China’s travel blacklist of overseas gambling jurisdictions has grown, although Chinese authorities still refuse to disclose exactly which countries have earned their no-go status.
On Tuesday, China’s Ministry of Culture and Tourism (MCT) announced that its blacklist of ‘cross-border gambling tourist destinations’ was set to grow. The MCT plans to cooperate with ‘relevant departments’ to identify the additional nations that deserve tagging with the new anti-gambling scarlet letter.
The MCT announced its initial travel blacklist last August but the names of the overseas territories supposedly “endangering the personal and property safety of Chinese citizens” were never made public. Analysts speculated that the initial list included major casino hubs popular with Chinese gamblers such as Australia, Cambodia, the Philippines and Vietnam.
The MCT appears to be deliberately playing coy in order to keep would-be gamblers fearful that their travel may get them in trouble. Mainland Chinese who defy the government in this fashion will face travel restrictions in future, likely through demerits via the country’s infamous ‘social credit’ system, which rewards citizens for behaving in Beijing-approved ways and punishes those who defy Beijing’s edicts.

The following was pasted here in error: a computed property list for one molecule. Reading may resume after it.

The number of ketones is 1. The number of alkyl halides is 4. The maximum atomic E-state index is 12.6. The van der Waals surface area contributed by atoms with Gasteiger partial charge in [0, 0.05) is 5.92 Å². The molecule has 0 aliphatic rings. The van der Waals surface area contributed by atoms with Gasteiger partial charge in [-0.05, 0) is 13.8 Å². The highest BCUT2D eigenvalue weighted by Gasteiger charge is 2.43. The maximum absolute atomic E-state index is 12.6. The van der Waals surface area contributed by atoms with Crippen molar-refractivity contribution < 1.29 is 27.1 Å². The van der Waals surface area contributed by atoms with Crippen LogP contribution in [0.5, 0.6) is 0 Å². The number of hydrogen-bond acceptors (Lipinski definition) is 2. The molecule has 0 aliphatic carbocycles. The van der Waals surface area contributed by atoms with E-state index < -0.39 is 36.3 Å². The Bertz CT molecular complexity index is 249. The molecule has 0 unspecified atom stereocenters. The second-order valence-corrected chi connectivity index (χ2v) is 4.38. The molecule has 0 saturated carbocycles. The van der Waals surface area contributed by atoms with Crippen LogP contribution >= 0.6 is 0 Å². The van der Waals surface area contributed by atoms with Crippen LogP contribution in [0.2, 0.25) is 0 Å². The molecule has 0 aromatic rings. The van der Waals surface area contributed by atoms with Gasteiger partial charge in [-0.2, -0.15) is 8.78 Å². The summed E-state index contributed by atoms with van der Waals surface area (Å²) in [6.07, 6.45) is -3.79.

China, which prohibits all forms of gambling on the mainland other than the state-run lotteries, has justified its blacklist as a means of protecting its citizens from physical harm, including gambling-related detentions. However, Beijing’s desire to reduce capital outflow is suspected as the primary justification for the crackdown.
It what could be a coordinated announcement, Tuesday saw the Chinese embassy in Cambodia issue a warning to mainland residents regarding ‘a number of recent vicious cases’ involving Chinese nationals in Cambodia, most of which appear to have had ties to local gambling operations.
The embassy warned that these cases didn’t just involve mainland residents who came to Cambodia to gamble in casinos but also individuals lured to Cambodia to work in China-facing online gambling operations. The embassy noted that such operations are illegal following Cambodia’s online gambling ban, which took effect one year ago this month.
Macau may be a special administrative region of China but its casinos reportedly also fall under the ‘overseas’ definition of a recent amendment to China’s Criminal Law. The amended law enshrined a new crime of “setting up or managing casinos overseas,” as well as those who “organize and solicit” mainland Chinese to travel abroad for gambling purposes.